Injured Tampa Bay Lightning star Steven Stamkos says he will be ready to play
Tampa Bay Lightning star Steven Stamkos, who sustained a lower back contusion in Sunday's game with the Penguins, said he likely will be ready to play in Tuesday's game with the Coyotes.
Stamkos, who has a team-best 42 goals, said he had an uncomfortable night trying to find a comfortable position so that he could sleep, seemed a lot loose walking the hallways of the St. Pete Times Forum on Monday.
"I think I'll be good to go tomorrow," he said.
Stamkos was hit in the game's first shift by Pittsburgh's Brooks Orpik as he was taking a shot. The check knocked Stamkos down and he slid into the boards. He finished the game, but as coach Rick Tocchet said, "He gutted it out. I was proud of him."
Stamkos said he will make a final determination at Tuesday's morning skate. Because the contusion is more on the left side of his back and also on his upper gluteus, he said his left side and left leg are most affected.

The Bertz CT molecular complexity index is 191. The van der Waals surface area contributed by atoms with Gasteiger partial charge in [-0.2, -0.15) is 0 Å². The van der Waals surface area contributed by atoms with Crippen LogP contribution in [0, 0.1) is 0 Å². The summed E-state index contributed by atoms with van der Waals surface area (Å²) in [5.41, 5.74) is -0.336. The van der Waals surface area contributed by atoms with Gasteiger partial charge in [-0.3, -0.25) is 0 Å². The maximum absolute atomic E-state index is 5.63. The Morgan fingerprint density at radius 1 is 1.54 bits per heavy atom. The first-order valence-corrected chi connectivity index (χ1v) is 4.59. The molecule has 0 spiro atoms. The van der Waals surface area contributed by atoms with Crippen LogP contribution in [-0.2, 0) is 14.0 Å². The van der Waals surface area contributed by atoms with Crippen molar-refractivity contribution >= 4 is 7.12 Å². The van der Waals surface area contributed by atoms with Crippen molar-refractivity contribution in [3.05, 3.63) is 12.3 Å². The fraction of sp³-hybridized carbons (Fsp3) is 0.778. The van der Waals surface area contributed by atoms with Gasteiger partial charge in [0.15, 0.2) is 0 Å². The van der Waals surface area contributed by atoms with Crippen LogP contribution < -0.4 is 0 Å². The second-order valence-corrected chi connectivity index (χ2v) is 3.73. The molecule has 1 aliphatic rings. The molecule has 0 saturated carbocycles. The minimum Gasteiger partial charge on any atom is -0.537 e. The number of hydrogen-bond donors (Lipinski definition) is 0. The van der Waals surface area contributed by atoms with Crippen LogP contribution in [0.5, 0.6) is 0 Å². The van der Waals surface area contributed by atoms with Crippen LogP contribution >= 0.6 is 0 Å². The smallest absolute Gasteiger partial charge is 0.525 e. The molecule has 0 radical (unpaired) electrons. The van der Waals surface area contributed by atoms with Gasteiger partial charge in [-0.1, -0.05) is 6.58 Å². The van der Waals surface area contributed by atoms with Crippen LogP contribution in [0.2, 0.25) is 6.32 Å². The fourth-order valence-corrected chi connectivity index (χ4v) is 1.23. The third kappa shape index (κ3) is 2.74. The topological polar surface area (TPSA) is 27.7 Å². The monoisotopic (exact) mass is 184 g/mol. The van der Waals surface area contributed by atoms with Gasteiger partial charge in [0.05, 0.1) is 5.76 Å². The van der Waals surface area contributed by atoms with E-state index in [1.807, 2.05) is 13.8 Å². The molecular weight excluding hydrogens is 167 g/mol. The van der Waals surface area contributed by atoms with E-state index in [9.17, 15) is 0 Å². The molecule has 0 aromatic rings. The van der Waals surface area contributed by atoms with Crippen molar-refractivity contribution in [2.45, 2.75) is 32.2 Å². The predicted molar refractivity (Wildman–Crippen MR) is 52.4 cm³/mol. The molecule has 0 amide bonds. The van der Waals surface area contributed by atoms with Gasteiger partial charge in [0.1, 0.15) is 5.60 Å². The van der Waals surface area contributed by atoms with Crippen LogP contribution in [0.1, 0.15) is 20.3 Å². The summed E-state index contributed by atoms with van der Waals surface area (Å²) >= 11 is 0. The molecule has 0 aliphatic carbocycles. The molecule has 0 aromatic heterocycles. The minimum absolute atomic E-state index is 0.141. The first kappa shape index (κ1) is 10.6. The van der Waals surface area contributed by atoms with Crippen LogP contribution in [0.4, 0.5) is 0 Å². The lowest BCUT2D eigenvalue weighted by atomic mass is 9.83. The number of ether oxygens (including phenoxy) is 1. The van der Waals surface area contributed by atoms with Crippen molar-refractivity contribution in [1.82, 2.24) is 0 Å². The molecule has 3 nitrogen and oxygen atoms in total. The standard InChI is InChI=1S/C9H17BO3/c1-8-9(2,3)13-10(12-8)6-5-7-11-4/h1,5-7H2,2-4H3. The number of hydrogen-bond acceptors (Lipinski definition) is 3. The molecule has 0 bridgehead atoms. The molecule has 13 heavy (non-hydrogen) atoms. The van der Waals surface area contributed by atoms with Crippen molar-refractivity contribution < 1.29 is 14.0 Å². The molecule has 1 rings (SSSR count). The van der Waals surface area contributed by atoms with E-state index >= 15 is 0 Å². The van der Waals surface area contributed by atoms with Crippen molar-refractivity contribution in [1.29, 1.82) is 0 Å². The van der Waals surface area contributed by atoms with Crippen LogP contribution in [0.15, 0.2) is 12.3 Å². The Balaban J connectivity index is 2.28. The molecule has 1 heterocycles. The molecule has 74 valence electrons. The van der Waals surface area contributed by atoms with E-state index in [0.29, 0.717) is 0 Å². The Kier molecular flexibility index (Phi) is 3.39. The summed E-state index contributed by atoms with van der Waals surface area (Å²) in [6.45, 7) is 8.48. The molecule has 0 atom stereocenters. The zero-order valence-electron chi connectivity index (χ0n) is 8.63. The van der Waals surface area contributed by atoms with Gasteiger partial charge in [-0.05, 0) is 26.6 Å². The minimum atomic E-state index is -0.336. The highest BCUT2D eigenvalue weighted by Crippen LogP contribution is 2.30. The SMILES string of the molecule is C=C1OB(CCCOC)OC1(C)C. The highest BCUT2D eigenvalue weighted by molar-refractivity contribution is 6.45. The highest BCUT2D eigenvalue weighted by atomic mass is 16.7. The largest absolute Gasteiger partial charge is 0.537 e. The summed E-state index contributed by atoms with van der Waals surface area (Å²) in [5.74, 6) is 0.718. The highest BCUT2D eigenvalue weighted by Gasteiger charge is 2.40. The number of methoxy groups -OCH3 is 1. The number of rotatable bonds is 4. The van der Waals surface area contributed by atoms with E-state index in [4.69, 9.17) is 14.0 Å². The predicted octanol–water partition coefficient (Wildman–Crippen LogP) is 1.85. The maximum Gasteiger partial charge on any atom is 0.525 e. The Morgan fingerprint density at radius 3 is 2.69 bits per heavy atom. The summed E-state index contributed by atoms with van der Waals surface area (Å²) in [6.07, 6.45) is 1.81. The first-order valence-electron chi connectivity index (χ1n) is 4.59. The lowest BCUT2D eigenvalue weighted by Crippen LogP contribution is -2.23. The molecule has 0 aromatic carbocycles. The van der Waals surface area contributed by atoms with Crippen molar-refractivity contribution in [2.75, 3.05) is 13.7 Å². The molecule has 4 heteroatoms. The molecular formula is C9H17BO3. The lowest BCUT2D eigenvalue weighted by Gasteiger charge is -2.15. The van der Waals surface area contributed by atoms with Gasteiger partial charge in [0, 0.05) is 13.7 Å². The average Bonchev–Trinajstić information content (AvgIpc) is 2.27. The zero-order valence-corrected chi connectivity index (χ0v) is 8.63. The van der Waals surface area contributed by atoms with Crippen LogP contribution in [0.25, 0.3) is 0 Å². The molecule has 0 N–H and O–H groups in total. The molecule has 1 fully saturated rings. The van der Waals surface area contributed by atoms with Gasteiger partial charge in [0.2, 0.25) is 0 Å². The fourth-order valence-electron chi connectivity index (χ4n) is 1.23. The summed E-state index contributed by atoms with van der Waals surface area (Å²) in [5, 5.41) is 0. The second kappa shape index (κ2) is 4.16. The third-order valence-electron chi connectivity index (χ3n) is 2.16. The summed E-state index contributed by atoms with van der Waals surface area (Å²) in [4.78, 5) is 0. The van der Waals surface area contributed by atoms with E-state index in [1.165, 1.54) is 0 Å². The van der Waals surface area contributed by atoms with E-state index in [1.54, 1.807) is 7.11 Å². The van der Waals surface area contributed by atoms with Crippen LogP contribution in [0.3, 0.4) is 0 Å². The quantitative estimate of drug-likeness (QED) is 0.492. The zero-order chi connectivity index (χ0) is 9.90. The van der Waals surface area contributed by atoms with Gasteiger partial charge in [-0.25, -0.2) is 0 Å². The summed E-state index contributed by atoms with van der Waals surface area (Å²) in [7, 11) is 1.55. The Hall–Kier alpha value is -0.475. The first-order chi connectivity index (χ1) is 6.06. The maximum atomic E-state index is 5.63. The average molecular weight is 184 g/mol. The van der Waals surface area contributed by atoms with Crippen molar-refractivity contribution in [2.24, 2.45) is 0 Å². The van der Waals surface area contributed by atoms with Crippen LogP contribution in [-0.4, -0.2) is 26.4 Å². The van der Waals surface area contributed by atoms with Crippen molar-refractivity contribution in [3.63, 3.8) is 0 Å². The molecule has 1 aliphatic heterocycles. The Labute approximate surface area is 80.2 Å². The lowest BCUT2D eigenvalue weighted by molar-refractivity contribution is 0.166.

"It's just kind of like stopping and starting and getting it back up to gear, that's where you really feel it," Stamkos said. "Once you get out there during play, your mind is on something else. It's the physical contact and the stopping and getting back up to the fast game."
Adding to the concern is the uncertainty of what exactly is ailing Marty St. Louis. The left wing said it is nothing more than the usual bumps and bruises.
"I don't think it's something that should affect my play down the stretch," he said.
Even so, losing Stamkos would put more pressure on a team facing another must-win Tuesday against Phoenix after falling 2-1 to the Penguins in a game in which the Lightning went more than 23 minutes without a shot. And even though it seems as if Vinny Lecavalier is heating up with five goals in six games, Tocchet said, "We've got to find scoring. We've got to find that goal. Whatever the way to put that puck in the net, you've got to do it. We've got to find a way to get second goals, those around the net goals. We've just got to find them. It's crucial."